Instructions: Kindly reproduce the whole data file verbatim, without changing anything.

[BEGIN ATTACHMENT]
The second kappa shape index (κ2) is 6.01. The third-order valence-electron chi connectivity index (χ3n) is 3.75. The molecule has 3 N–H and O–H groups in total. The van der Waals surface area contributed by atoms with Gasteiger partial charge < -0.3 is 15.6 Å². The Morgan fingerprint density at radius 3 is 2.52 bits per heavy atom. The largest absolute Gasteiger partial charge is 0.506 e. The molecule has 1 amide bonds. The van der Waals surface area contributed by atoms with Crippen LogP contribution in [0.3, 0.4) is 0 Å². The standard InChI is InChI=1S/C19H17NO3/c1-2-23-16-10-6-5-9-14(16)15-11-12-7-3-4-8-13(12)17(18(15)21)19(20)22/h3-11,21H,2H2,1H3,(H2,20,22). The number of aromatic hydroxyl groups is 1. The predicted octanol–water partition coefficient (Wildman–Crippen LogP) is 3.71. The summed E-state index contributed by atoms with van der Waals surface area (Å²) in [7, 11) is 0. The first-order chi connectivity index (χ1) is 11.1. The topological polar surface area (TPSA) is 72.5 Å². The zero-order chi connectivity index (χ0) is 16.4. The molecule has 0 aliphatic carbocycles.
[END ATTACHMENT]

The second kappa shape index (κ2) is 6.01. The third-order valence-electron chi connectivity index (χ3n) is 3.75. The molecule has 3 N–H and O–H groups in total. The van der Waals surface area contributed by atoms with Gasteiger partial charge < -0.3 is 15.6 Å². The Morgan fingerprint density at radius 3 is 2.52 bits per heavy atom. The largest absolute Gasteiger partial charge is 0.506 e. The molecule has 1 amide bonds. The van der Waals surface area contributed by atoms with Crippen LogP contribution in [0.3, 0.4) is 0 Å². The standard InChI is InChI=1S/C19H17NO3/c1-2-23-16-10-6-5-9-14(16)15-11-12-7-3-4-8-13(12)17(18(15)21)19(20)22/h3-11,21H,2H2,1H3,(H2,20,22). The number of aromatic hydroxyl groups is 1. The predicted octanol–water partition coefficient (Wildman–Crippen LogP) is 3.71. The summed E-state index contributed by atoms with van der Waals surface area (Å²) in [7, 11) is 0. The first-order chi connectivity index (χ1) is 11.1. The topological polar surface area (TPSA) is 72.5 Å². The zero-order chi connectivity index (χ0) is 16.4. The molecule has 0 aliphatic carbocycles.